8. If you have ever suffered from motion sickness a day in your life, bring several gallon-size or larger plastic bags and some dimenhydrinate. While no one wants to vomit on a bus, you definitely don’t want to do it all over yourself or your seatmate. Keep the bags accessible. Dimenhydrinate is sold over-the-counter, usually under the brand name Dramamine. It is an anti-emetic, meaning it helps to avoid or stop vomiting caused by motion sickness. If you absolutely must vomit, ideally you should do so in a bag in the toilet cubicle located in the back of the bus. Close the bag tightly, wrap it up in another bag, and place it in the trash. This will contain the odor and keep the lavatory clean for everyone.
7. Keep your toothbrush, toothpaste, mouthwash, and deodorant in your carry-on luggage. You will want to tend to personal hygiene at rest stops. If you are embarking on a trip longer than eight hours, baby wipes are another excellent option for freshening up during rest stops. Focus on cleaning yourself rather than masking odors, as applying cologne or perfume can irritate your fellow passengers. The coughing, sniffling, and sneezing of others is never pleasant, so don’t chance being the cause of it.
6. Wear comfortable shoes. After sitting for hours, your feet can swell. If this happens, having your feet encased in unforgiving leather will not be pleasant. Wear sneakers so you can loosen the laces or take along a pair of soft, slip-on moccasins for the journey. Plan ahead so you are not tempted to take your shoes off, which will be frowned upon by your fellow passengers and is a safety issue should someone step on your foot. Don’t wear open sandals. The bus can get cold and you will be sorry if another passenger stomps on your toes.
5.Don’t ever count on the wifi. Most major bus lines boast free internet access on all coaches. In actuality, many passengers in all areas of the country have reported that this rarely works and when it does it is painfully slow. Bring plenty of activities to keep you occupied if you will not be sleeping. Novels, puzzle books, handheld games (with the volume muted), and MP3 players are all excellent ideas. If the wifi does work, don’t stream television shows or movies. One person streaming can cripple the service for everyone else on the bus. Download some shows to your hard drive before you leave if you’d like to watch while riding.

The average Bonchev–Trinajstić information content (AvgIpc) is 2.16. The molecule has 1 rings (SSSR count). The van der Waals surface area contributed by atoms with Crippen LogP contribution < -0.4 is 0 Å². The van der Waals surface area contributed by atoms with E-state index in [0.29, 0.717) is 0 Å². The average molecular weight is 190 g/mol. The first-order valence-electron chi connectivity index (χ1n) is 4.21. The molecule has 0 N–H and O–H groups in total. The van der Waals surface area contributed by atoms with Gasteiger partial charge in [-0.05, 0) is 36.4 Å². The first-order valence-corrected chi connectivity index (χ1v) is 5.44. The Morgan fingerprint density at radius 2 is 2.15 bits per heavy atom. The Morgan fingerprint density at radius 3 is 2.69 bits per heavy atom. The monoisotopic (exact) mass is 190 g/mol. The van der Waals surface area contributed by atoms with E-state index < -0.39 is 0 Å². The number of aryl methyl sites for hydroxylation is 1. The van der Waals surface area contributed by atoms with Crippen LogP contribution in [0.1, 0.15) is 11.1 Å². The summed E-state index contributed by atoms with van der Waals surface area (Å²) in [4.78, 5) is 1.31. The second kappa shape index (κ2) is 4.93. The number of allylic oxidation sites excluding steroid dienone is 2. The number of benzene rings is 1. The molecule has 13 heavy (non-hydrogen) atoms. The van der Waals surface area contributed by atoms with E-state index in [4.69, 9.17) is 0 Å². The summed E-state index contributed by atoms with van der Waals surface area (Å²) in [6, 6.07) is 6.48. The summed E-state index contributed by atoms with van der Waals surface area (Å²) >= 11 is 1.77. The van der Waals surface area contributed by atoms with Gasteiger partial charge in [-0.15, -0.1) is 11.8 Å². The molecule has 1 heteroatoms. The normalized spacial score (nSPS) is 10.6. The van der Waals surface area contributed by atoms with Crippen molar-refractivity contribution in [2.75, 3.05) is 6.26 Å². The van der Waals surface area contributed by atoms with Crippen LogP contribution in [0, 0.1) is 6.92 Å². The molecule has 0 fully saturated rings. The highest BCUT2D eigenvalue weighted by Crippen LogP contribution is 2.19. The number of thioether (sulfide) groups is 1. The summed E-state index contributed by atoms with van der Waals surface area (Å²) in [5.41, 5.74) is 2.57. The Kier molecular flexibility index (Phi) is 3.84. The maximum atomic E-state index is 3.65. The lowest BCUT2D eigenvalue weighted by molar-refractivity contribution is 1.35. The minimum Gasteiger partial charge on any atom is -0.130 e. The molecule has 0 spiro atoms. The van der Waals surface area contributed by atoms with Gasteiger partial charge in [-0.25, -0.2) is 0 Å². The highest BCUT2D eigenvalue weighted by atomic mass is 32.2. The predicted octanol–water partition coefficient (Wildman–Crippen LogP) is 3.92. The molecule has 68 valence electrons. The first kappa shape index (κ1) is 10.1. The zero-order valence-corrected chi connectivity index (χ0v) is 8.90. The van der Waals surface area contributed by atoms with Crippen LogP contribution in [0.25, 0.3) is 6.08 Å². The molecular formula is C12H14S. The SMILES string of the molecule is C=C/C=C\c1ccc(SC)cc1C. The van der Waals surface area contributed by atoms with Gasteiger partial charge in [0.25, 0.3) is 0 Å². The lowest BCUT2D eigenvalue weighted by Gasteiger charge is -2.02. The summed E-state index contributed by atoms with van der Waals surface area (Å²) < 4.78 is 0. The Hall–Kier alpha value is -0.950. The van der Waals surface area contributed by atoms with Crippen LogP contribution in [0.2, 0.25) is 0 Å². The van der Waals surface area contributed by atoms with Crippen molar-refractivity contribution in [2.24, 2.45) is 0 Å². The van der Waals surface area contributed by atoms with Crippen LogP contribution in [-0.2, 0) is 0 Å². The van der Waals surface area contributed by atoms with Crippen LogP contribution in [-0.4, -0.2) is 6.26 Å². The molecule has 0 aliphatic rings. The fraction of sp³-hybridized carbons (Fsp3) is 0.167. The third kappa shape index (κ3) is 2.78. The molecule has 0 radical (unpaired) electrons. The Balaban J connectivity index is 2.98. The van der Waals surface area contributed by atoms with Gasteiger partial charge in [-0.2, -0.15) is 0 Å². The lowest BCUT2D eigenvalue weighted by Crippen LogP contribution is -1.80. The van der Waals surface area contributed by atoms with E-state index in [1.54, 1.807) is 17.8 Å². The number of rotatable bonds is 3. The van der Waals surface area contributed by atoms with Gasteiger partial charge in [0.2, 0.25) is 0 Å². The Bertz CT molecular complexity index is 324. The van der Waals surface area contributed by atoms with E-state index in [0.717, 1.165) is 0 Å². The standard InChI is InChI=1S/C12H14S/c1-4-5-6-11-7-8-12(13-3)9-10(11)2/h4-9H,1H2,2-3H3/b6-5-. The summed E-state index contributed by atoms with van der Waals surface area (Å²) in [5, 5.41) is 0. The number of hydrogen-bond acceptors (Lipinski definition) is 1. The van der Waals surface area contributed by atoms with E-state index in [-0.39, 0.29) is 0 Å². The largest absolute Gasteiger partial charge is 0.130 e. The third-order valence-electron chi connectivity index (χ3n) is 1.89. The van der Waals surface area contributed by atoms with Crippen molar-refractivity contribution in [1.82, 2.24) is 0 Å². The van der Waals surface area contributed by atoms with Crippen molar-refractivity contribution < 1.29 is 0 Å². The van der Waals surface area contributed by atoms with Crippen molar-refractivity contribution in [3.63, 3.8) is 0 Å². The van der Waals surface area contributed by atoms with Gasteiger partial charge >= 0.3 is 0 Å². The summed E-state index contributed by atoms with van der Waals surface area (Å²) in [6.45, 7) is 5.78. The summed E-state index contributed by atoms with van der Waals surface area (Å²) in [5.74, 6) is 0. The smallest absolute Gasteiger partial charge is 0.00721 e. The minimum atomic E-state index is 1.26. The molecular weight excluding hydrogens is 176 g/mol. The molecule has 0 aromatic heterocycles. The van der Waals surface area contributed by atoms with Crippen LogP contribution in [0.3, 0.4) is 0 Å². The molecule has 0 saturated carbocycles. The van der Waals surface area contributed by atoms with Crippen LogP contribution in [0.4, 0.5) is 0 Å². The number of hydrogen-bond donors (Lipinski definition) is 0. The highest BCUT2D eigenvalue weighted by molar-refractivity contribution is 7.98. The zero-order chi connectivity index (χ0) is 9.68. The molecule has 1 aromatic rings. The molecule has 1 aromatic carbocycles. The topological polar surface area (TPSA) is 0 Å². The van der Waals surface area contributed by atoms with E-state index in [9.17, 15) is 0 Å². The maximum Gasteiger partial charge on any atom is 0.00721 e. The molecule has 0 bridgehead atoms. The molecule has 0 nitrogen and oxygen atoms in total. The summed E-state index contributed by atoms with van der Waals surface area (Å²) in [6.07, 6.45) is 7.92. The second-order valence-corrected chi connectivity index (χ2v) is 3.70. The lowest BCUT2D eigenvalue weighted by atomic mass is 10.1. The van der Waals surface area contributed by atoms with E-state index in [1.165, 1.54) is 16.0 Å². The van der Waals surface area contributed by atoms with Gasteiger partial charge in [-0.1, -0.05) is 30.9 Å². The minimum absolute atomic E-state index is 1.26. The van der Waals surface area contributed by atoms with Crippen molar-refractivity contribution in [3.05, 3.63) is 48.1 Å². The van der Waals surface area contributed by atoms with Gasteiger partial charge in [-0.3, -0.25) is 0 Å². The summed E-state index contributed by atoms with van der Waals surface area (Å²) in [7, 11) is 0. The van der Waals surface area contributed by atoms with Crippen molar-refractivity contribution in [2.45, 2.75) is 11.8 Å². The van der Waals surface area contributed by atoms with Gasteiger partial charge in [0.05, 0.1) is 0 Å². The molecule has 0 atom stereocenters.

4. Carry some cash on you, including coins and some small bills. Most of the shops along major highways accept debit cards. However, systems crash, card readers fail, and ATM fees can be outrageous. Make sure you have enough cash to pay for your meals and drinks along the way, just in case your card isn’t accepted. You may also need coins or small bills for vending machines.
3. The circulated air on buses can be extremely dry, so bring water and lip balm. Be careful with the water, as you don’t want to need to visit the lavatory too often, but don’t allow yourself to become dehydrated. A tube of lip balm will help you stay comfortable and stop you from constantly sipping your water or licking your lips. If you wear contact lenses or get dry eyes easily, bring some lubricating drops along.
2. Keep transfers to an absolute minimum. Transfers will add hours upon hours to your journey. Many major carriers offer express services between major cities. If possible, get an express ticket from the major city closest to your departure to the major city closest to your destination, then buy tickets to fill in the gaps on each end of the trip. Consider filling short gaps by local bus, train, or subway to save even more time. It may cost a little more, but it can save you a ton of layovers and transfers.
1. Lose the negative attitude! Seasoned bus travelers cringe when they see someone get on the bus with a surly sneer or terrified eyes. Don’t go into the trip afraid of everyone on the bus and thinking it will be a terrible experience. Don’t arrive with the attitude that your dignity or social standing is being insulted by being a bus passenger. While you may indeed encounter a questionable character or a mentally unstable individual, you shouldn’t live in fear of it. Unnecessary anxiety can ruin your trip before you’ve stepped foot in the terminal.
Traveling by long-haul bus is an adventure. You never know who you may meet or what might happen along the way. By keeping these tips in mind, you can have an awesome journey for a rock-bottom price, all while keeping transfers, layovers, and drama at a minimum.